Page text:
A new report from Juniper Research has found that the total number of cellular machine-to-machine (M2M) connections will reach 1.3 billion by 2022, representing a 220 per cent increase from an estimated 400 million in 2017.

The new research, M2M: Key Verticals, Technology Analysis & Forecasts 2018-2022, found that emerging cellular networks, including NB-IoT, LTE-M and 5G, will grow together to account for just under 10 per cent of all cellular M2M connections by 2022. Operators are now racing to provide the underlying connectivity for the future high growth of connections, spurred on by the enabled emerging use cases.

M2M: Fastest Growing Sectors

The research forecasts that the following sectors will witness the highest growth rates in terms of cellular M2M connections over the next 4 years:

  1. Smart Cities (66 per cent CAGR)
  2. Agriculture (37 per cent CAGR)
  3. Smart Meters (34 per cent CAGR)

It found that smart city development will hugely benefit from LPWA (Low Power Wide Area) access technologies, forecasting that over 25 per cent of cellular smart city devices and applications will operate over these networks by 2022. The low cost per connection of LPWA networks and a battery life of 10 years will become appealing for monitoring city operations including transport and public energy infrastructure.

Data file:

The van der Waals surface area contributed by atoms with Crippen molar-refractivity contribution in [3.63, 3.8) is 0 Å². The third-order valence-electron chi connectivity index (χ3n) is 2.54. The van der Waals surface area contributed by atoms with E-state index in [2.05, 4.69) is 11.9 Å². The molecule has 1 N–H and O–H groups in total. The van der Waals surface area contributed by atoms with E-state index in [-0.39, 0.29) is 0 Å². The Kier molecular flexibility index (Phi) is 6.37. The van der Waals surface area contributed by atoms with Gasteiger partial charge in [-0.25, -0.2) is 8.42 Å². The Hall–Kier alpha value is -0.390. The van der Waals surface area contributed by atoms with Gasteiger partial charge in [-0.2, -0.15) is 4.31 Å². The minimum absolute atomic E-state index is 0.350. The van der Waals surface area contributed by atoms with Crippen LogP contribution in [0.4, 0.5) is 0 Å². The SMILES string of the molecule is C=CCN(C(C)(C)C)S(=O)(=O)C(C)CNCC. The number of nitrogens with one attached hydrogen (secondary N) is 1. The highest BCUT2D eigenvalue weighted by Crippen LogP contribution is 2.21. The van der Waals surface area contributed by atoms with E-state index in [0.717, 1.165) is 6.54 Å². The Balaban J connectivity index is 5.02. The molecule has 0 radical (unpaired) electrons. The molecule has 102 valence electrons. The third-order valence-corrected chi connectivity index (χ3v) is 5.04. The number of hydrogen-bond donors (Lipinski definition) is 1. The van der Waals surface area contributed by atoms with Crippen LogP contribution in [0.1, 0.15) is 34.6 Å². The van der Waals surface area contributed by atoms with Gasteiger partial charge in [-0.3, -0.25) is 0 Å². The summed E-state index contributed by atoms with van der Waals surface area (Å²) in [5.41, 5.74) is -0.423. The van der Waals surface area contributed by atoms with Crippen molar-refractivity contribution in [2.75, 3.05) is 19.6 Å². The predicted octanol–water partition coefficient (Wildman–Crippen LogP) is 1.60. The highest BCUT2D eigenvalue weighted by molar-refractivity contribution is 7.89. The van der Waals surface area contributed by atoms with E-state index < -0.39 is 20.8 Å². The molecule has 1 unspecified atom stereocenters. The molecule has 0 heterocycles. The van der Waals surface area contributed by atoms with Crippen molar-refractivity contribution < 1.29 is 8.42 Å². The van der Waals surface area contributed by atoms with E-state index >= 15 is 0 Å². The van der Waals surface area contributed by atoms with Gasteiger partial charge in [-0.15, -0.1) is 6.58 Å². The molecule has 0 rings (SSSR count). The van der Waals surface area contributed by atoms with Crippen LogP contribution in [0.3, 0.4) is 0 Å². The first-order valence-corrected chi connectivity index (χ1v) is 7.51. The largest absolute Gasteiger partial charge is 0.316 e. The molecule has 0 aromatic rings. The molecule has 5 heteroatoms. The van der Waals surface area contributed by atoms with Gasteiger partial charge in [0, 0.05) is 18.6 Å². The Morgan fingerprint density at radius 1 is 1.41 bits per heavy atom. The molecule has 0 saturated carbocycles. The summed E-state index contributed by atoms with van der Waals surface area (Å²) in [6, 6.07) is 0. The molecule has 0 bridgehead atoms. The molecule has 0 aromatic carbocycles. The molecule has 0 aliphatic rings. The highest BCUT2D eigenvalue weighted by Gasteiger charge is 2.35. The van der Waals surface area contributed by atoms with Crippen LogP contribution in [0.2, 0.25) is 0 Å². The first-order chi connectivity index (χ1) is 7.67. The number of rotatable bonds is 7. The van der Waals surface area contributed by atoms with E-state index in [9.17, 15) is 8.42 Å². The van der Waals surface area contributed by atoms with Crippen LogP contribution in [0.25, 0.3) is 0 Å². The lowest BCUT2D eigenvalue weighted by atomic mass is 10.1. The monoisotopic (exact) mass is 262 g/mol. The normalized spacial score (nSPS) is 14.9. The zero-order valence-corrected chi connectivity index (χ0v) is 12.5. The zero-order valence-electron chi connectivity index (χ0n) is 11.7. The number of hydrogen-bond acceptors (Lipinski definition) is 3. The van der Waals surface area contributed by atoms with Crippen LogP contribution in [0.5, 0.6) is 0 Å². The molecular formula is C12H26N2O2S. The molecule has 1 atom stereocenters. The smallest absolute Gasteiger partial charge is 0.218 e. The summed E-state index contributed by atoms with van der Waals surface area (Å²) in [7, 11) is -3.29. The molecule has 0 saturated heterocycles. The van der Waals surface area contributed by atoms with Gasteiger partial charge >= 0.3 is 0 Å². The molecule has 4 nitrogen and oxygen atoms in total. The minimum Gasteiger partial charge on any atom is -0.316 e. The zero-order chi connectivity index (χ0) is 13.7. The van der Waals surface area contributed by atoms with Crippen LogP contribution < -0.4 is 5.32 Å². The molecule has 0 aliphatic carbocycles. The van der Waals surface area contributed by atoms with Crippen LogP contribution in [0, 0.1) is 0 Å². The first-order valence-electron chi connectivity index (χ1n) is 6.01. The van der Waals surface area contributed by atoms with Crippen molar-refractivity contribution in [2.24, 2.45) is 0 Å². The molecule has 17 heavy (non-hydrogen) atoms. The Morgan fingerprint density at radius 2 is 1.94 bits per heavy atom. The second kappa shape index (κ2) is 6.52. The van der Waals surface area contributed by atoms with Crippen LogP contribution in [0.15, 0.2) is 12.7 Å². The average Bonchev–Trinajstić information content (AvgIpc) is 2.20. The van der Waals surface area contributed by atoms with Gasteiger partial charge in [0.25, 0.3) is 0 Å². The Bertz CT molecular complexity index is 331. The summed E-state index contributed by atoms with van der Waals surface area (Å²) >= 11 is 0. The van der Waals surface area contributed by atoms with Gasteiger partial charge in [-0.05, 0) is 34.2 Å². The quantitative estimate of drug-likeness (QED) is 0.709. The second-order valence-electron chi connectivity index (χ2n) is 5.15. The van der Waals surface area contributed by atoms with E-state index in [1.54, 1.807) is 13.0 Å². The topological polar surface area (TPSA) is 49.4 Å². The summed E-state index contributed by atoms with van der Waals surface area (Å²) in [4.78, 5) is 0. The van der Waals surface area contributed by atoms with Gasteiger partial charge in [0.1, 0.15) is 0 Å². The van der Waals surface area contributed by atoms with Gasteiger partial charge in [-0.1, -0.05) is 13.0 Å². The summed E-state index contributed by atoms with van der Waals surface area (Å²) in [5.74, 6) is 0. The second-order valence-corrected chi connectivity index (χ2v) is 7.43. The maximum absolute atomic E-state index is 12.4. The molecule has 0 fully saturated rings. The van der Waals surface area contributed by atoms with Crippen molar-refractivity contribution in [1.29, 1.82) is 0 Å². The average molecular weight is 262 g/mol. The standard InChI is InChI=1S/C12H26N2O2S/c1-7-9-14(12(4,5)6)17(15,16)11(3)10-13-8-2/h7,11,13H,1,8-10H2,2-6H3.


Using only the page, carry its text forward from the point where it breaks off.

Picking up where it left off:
5G – The Smart City Opportunity

The research found that 5G technology will be essential in handling the increasing data traffic generated from smart city devices. It found that services such as traffic information and citizen gateways will generate over 160 Petabytes of data traffic per annum in 2022; in comparison, connected cars will generate over 7,000 Petabytes of data. In response to this increase in cellular traffic, the report suggested that transforming network architecture would become key to delivering the level of smart city services that have come to be expected.

Research author Sam Barker added: “Edge computing will provide the necessary network capabilities for the provision of services. Decentralising network functions by moving them to the edge will facilitate the ultra-low latency and faster processing power needed”.

Previous post

The five reasons digital strategies fail, according to McKinsey

Next post

QMS Media Restructures Australian Executive Team for Growth